The older sibling of music legend Neil Young has released his first-ever song, 'Hey America', at the age of 78.
Neil Young's brother Bob has released his debut single at the age of 78.
The 'Rockin' in a Free World' singer's older sibling felt compelled to put out his first song, 'Hey America', after watching US President Donald Trump on TV.
And ahead of the presidential election on November 3, the former golfer has released his political anthem with his backing group, The Peterboroughs, which features Neil, 74, on harmonica and vocals.
The songwriter also teased that there is more new material to come.
On why it has taken him until now to share his music, Bob explained: “I didn’t set out to become a songwriter and singer at 78 years of age.
“It was and is an organic event. I was watching Donald Trump on TV a couple of years ago and wrote down a few lines. When I got home, I found I could play those lines on guitar. Gradually, it became what it is now. It took a while to be able to play and sing the song from start to finish. When I could finally accomplish that, it was a victory.
“The recording process all happened at once.
“I had never done that either. It was a band performance that had spontaneity. In another session, some vocal harmony was added, and Neil played harmonica. My perspective is simultaneously that of a participant and spectator. I am watching myself do this. All you ageing baby boomers out there, give it a shot. As Yogi Berra put it, ‘It ain’t over ’til it’s over, and even then it ain’t over.’ I agree. I have more songs, all from the same creative spark.”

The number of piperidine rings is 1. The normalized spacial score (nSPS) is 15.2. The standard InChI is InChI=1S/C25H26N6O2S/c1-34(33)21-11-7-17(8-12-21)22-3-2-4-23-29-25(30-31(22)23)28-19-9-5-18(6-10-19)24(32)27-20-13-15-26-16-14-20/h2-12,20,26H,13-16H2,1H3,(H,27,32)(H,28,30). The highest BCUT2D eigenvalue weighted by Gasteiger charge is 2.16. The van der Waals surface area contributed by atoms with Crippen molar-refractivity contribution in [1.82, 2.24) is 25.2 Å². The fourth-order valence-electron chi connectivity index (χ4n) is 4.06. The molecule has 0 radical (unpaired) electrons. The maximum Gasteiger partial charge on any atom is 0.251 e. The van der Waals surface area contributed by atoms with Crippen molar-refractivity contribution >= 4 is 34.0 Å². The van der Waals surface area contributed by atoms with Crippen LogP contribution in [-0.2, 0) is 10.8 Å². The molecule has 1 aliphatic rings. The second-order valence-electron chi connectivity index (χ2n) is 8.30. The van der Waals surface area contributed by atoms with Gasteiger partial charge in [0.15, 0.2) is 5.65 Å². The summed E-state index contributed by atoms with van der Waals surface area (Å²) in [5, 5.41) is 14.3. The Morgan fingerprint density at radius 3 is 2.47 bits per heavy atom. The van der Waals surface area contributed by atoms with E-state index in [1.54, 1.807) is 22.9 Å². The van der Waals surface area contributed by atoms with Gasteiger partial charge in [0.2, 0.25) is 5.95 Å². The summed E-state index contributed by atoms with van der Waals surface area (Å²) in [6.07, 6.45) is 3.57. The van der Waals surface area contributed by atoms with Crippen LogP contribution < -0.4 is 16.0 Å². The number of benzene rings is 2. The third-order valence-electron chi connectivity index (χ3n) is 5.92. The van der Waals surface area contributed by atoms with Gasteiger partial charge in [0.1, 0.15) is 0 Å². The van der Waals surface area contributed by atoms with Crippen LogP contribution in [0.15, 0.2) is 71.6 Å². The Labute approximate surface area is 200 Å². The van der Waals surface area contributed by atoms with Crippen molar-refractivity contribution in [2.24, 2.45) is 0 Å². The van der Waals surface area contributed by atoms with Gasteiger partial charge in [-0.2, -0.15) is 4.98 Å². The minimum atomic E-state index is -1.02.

Alongside the track, Bob and co have served up a music video for the song, which has been helmed by Neil's actress-and-filmmaker wife Daryl Hannah and CK Vollick.
Neil says they used post-production techniques to make it look like there were three people singing together in the promo to adhere to COVID-19 measures.
Neil added in a statement: “The filming of ‘Hey America’ was done in the Covid-19 environment.
“One shot where we’re all standing together, singing without masks was done in three separate shoots with the same background and assembled in post-production to look like three people singing together. Stay safe.”
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